Winning what you want may cost you everything you love…
As a general’s daughter in a vast empire that revels in war and enslaves those it conquers, seventeen-year-old Kestrel has two choices: she can join the military or get married. But Kestrel has other intentions.
One day, she is startled to find a kindred spirit in a young slave up for auction. Arin’s eyes seem to defy everything and everyone. Following her instinct, Kestrel buys him—with unexpected consequences. It’s not long before she has to hide her growing love for Arin.
But he, too, has a secret, and Kestrel quickly learns that the price she paid for a fellow human is much higher than she ever could have imagined.
Set in a richly imagined new world, The Winner’s Curse by Marie Rutkoski is a story of deadly games where everything is at stake, and the gamble is whether you will keep your head or lose your heart.
- I adored Kestrel for the first half of the book and at the end. The middle was iffy for me. Kestrel is a fierce, independent woman. She doesn’t know what she wants, but she refuses to be what the world expects of her. She partakes in little acts of rebellion daily. She has doubts, opinions, and challenges how the world is portrayed. She’s a strategist. She studies history, battles, military tactics, and has weapons training. She uses her mind to plan tactical advantages and work through problems. The best thing about Kestrel is that she refuses to give up her passion. Music moves her, makes her feel free, and freedom is EVERYTHING to her.
- Arin is brooding, passionate, and determined. He plans, plots, and reads people like an expert. He gets to the heart of matters, wades through lies, and never ever forgets the past. He has a powerful sense for injustice and his hopeful view of rebellion is endearing, if unrealistic and dreamy. Arin challenges Kestrel, he calls her out on her viewpoints, and makes her rethink, reassess, and examine many sides of the issues, altogether changing her fundamentally.
- The alternating POVs show both sides of war. The winners and the losers, years later. It chronicles the resentment, the pain, the hatred, and the envy. What one sees as victory, the other sees as robbery. There’s so much going on that makes you question the need for war, the costs, and what they were fighting over to begin with. There are a few scenes that hit especially hard. How easy it is for someone to go from royalty to slave, scholar to servant.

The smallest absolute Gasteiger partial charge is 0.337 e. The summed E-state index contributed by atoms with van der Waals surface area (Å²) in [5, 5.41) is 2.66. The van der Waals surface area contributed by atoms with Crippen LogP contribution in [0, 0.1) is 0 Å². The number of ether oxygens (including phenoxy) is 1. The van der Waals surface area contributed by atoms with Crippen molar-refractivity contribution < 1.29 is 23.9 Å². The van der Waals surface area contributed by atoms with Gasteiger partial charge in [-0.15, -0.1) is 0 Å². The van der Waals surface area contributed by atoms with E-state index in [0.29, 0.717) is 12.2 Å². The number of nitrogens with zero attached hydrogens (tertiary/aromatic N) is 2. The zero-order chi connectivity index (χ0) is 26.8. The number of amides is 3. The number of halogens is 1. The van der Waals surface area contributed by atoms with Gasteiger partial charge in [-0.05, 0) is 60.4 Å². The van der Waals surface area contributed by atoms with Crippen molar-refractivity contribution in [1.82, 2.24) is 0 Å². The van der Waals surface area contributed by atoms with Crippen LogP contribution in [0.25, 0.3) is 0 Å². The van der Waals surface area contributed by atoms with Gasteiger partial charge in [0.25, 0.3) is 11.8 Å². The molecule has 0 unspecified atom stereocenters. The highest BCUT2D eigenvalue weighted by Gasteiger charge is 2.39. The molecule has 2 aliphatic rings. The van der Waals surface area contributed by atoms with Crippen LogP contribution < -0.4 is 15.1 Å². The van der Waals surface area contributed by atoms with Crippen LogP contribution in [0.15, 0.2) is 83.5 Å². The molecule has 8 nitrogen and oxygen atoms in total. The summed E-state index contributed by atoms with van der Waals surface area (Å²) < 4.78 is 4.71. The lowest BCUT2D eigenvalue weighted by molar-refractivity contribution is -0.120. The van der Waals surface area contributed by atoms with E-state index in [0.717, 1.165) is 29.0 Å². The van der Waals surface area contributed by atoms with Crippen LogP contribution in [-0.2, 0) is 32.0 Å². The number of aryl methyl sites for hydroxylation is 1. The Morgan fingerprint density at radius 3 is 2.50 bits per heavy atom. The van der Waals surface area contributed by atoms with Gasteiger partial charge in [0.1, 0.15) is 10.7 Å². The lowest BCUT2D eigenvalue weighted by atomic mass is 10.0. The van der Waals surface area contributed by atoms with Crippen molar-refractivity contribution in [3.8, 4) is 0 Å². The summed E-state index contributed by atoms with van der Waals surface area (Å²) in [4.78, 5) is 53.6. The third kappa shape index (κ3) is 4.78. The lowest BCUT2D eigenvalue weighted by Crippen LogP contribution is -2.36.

- Cover love ❤
- Kestrel’s father was my favorite character. Their father-daughter relationship is so special. He gets her. Even though he’s a terrifying military aficionado, he loves Kestrel so much and it flows off the pages. He wants what’s best for her. In their world, women have two options and he sees his daughter as a warrior. He appreciates her mind. He’s gruff, and straightforward, but sometimes, it’s funny.
- My biggest issue with The Winner’s Curse was the lack of chemistry. You know that Kestrel likes Arin. It’s there, yes, but it’s subtle, so subtle that you doubt it. Though they spend time together and their banter is volatile, that attraction, at least for me, didn’t pull through. It’s this hazy, almost intangible “thing” lurking in the shadows that you can’t help but question simply because the story called for a romance. You know Kestrel is curious, as is Arin, they wonder about each other all the time, but the romance, the physical attraction…at some parts felt like an afterthought to round out the story.
- Kestrel loses herself because of the romance. She becomes consumed with where Arin is, even more so than finding a way to escape. That bit of a warrior, that independence, and fire reduces to embers, flickering, simmering, but muted.
- Secondary characters, namely Kestrel’s friends made hardly any impression. When things go down hill and serious threats to their lives come into play, I found it hard to care. Kestrel’s sadness and concern was a little alien for me. There wasn’t enough build up to establish true feelings and attachment to those characters. Plus the duel scene, the randomness. I found myself wondering why some scenes were included. It almost felt like two very different books merged into one. Things needed to be taken a step further, whether it be towards the romance or the rebellion, focus wavered.
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